Illinois doctors, local police respond to narcotic misuse

By Elyssa Kaufman

Since Feb. 16, there have been a dozen overdoses of heroin in the Champaign area, resulting in two fatalities.

This is not specific to Champaign though, as heroin use has spiked throughout the nation. In the last decade, first-time heroin users increased by 60 percent from 90,000 to 156,000 users, according to the U.S. Substance Abuse and Mental Health Services Administration.

Troy Daniels, Champaign deputy police chief of operational support, said that after becoming addicted to narcotics, people may then seek out cheaper alternatives, such as heroin, when they can no longer obtain the prescription drug.

In response to overdoses of heroin and prescription drug abuse, new Illinois legislation was proposed to ensure enforcement officers possess and are trained to dispense antidotes to diminish the effects of overdoses. The proposal also aims to create pilot heroin prevention programs in elementary and secondary schools that would be put in place by the state Board of Education.

Due to the issue of the misuse of prescribed medications, the Illinois Controlled Substance Act went into effect in January of 2012. The act works to limit the prescriptions of narcotics and other drugs to a maximum 30-day prescription. In addition, Illinois doctors now use the Illinois Prescription Monitoring Program to monitor controlled substance prescriptions and prevent the misuse of medications, such as narcotics.

The proposed Heroin Crisis Act will be considered at a Special Committee on Substance Abuse hearing on Thursday.

Illinois Prescription Monitoring Program

The Illinois Prescription Monitoring Program allows physicians to access the narcotic or the C2 category drugs, that are prescribed to a patient through an Illinois state database, said Chicago-area Doctor Lawrence Layfer. The program was authorized under the Illinois Controlled Substance Act from 2012.

When a patient’s 30 day prescription is done, they must go through their same doctor to get a refill.

Layfer said a doctor can look online with the Illinois state registry and see whether a patient has been taking C2 drugs from any other doctor as well as determine if the patient is getting the drug from multiple pharmacies.

“This indicates to physicians whether their patients are following what is commonly recommended when we give C2 drugs, like narcotics. Patients agree to a one physician, one pharmacy agreement for prescribing,” said Layfer.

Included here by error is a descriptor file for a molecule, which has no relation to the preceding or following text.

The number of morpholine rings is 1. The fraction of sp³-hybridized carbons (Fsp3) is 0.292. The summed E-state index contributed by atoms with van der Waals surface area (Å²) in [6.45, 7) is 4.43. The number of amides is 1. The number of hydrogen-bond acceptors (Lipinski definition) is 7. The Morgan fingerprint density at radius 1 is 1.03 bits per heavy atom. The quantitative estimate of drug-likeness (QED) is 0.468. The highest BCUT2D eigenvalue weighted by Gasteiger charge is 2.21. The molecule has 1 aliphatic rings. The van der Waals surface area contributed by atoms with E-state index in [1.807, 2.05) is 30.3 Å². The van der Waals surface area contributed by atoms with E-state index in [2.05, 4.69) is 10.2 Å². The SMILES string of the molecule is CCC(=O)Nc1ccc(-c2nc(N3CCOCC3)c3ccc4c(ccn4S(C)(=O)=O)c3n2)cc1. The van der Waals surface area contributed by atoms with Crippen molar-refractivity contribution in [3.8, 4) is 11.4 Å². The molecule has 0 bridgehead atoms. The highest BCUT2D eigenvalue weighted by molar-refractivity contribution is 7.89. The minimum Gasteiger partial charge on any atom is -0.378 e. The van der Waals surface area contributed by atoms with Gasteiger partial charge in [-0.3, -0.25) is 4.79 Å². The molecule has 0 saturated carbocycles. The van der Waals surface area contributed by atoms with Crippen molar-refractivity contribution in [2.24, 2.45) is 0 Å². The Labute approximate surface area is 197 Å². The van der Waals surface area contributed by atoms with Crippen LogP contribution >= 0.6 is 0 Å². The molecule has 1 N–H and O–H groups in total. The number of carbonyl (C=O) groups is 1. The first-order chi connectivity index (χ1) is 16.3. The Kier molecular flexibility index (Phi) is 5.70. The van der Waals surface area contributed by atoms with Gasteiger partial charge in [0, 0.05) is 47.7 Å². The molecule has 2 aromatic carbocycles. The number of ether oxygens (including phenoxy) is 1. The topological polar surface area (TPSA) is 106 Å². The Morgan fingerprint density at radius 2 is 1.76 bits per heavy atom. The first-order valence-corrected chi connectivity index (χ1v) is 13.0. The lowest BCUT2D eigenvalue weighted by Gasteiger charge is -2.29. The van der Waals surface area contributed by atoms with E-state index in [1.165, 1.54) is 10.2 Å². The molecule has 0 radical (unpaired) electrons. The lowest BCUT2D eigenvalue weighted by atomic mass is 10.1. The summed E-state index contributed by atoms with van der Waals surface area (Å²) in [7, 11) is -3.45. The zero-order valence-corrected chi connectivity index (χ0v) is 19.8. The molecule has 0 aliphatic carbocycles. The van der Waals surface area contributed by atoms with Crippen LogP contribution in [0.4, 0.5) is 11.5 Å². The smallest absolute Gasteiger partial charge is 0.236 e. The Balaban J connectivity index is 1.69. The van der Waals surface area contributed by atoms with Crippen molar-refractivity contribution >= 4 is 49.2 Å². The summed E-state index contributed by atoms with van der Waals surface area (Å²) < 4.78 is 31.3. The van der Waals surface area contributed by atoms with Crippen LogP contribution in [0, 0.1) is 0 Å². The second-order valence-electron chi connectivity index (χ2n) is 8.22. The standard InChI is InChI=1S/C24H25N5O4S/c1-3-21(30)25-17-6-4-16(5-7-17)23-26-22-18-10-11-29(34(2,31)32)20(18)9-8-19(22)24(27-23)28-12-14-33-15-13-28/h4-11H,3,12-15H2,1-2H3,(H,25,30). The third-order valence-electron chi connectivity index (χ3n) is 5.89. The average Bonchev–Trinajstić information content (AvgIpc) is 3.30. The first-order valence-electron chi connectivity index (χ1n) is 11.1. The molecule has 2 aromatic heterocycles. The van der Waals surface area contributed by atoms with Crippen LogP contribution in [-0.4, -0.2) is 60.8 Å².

Prescription medication

Even with an act preventing the overuse of prescription medications, narcotic misuse is still prevalent on campus, Daniels said,

“It is easier to get a hold of narcotics now because of the number of prescription medications,” he said.

UIPD Detective Sgt. Joe McCullough said the University sees an influx in cases with Xanax, Vyvanse and Adderall around midterms and finals. He said the drugs serve as stimulants students use to stay awake.

“There are a number of people who are using illegal prescription medication,” Daniels said. “There are also people who are purchasing illegal prescription medication and other narcotics here in town or bringing them in through their home city.”

McCullough said that Attention Deficit Disorder medications are commonly used by students and there needs to be awareness on the appropriate uses of the drugs. Some students who are over prescribed for medications such as adderall tend to sell their extra pills, he said.

“I do not think we are going to legislate our way out of narcotic misuse,” McCullough said.


On Feb. 24, the Champaign Police Department sent out a press release regarding 10 overdoses of heroin and two fatalities.

“This is an unusually high number of reported incidents in the brief window of time,” Champaign Police Chief, Anthony Cobb, said in a press release. “This is a sensitive issue with multiple layers and our obvious objective is to remove the drugs and drug dealers off of our streets, but most importantly, this caution is issued, because we value the lives of all of our Champaign and neighboring citizens.”

McCullough talked to other Big Ten universities that have experienced fatalities due to overdoses.

“We have been working extensively with different universities, entities and offices to talk about the implications for this drug both on someone’s physical health and also their status as a student and facing criminal conduct charges for this drug use,” McCullough said.

McCullough said a bad dose of Molly at a club event could result in multiple people in the hospital with serious injuries or worse.

Ultimately, because a lot of students and people in the community want drugs for recreational use and are willing to get the drug in whatever way they can, Layfer said people need to be aware of the potential long-term harm.

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